Cobblestone Architecture, Google I/O, Firefox, More: Friday ResearchBuzz, March 20, 2020


Rochester Beacon: Preserving the history of cobblestone architecture. “The concept for cobblestone masonry wasn’t new to the world of course, but the bounty of cobblestones in the region south of Lake Ontario offered a great opportunity. As a result of that architectural trend, our region now has the largest collection of cobblestone structures in the nation. It’s estimated that more than 1,000 cobblestone structures have been built in the United States, and approximately 700 of those exist within an hour’s drive of the city of Rochester.”


Neowin: Google cancels its virtual I/O 2020 developer event. “Google’s I/O 2020 developer conference is officially canceled, the company confirmed today. Earlier this month, the company announced that the in-person event was canceled, and that it would do a virtual event. Now, even that is off the table.”

The Register: Firefox to burn FTP out of its browser, starting slowly in version 77 due in April. “Firefox has decided it’s time to burn the browser’s FTP connections. In a March 19 post on the list, developer Michal Novotny announced ‘We plan to remove FTP protocol implementation from our code.'”

PR Newswire: MeWe Launches Social Media’s First Dual-Camera Videos: “MeWe’s® “ (PRESS RELEASE). “As people across the globe are staying indoors, self-quarantined due to Coronavirus, MeWe, the rapidly growing Facebook competitor, launches MeWe’s® – the first dual-camera videos available on any social network. MeWe’s are the perfect way for people to stay virtually connected in a fun and safe way with their friends and family.”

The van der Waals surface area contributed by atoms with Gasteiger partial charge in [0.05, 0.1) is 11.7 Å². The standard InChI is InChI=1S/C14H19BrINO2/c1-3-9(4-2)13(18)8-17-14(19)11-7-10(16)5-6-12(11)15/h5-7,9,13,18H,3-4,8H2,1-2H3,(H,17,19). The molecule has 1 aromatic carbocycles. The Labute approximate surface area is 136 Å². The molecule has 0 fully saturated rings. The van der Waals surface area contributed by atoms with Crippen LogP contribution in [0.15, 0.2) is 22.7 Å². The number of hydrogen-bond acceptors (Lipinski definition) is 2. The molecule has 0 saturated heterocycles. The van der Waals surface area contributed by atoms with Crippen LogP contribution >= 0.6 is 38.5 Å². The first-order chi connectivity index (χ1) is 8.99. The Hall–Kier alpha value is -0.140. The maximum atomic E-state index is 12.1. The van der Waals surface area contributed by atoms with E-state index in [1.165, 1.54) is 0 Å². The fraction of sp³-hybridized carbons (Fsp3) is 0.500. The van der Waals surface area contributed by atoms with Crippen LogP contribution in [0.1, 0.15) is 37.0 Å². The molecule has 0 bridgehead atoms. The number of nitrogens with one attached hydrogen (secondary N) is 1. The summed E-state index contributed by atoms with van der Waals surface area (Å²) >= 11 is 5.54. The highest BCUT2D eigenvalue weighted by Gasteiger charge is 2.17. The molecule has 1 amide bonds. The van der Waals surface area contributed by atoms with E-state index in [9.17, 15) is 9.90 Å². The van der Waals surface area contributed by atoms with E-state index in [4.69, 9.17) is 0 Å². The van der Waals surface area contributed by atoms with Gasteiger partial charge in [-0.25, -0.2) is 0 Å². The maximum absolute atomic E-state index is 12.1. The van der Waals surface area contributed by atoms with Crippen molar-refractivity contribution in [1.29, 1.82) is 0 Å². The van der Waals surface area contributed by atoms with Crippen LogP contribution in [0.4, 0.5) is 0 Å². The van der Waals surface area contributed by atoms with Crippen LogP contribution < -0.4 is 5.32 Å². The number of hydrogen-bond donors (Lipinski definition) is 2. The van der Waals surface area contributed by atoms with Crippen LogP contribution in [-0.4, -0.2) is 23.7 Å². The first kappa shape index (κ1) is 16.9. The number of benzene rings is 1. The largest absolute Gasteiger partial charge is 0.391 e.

Lifehacker: Up Your Netflix Game With These Tools and Chrome Extensions. “Social distancing means a lot of us are spending a lot more time on Netflix. If some of that Netflix watching is happening on your home computer, then you’re going to want to check out these Chrome extensions.”


The Verge: Teaching on Twitch was a ‘mild disaster’ for one games professor. “Robert Yang has just said the magic number. Twitch chat suddenly has an echo, and it sounds like ‘nice.’ Yang, a developer and New York University Game Center professor, is teaching a course about the sociology of streaming and Twitch by streaming on Twitch, with mixed results. ’69 is the weed drug number,’ one person helpfully declares. (420 is the weed drug number; 69 is the sex number.)”

Vogue: Willi Smith Brought Fashion to the Streets—Now the Cooper Hewitt Is Bringing the American Sportswear Pioneer Home to You. “The Cooper Hewitt is the first institution to dedicate an exhibition to Smith, an African-American designer of sportswear basics. The ‘street couture’ in the show’s title comes from that of the designer’s 1983 collection, which was a collaborative multimedia experience. Smith’s desire to bring art into the lives of many resulted in groundbreaking partnerships with architects, dancers, graphic designers, filmmakers, and visual artists. He was absolutely ahead of his time.”

CNET: Inside a pro-Trump YouTube disinformation network that spans Vietnam to Bosnia. “YouTube removed at least 20 channels posting false or divisive content to generate ad dollars. The channels used voice-over actors to read scripts. At least one of them was hired on Fiverr, the freelance marketplace.”


Reuters: Google parent Alphabet shared YouTube revenue after U.S. SEC request . “Alphabet Inc began disclosing revenue for its YouTube video service this year after U.S. securities regulators asked the Google parent to give more ‘quantitative and qualitative’ data on the business, according to filings released Monday.”

Gizmodo: Former Google Engineer Anthony Levandowski Escapes 32 of 33 Charges in Waymo Theft Plea Deal. “Anthony Levandowski, the ex-Google autonomous vehicle engineer slapped with 33 charges of theft and attempted theft of trade secrets last year, has struck a deal with Uncle Sam to plead guilty and escape with just one guilty plea, per the Wall Street Journal.”


University of Washington: How people investigate — or don’t — fake news on Twitter and Facebook. “Researchers at the University of Washington wanted to know how people investigated potentially suspicious posts on their own feeds. The team watched 25 participants scroll through their Facebook or Twitter feeds while, unbeknownst to them, a Google Chrome extension randomly added debunked content on top of some of the real posts.” Good evening, Internet…

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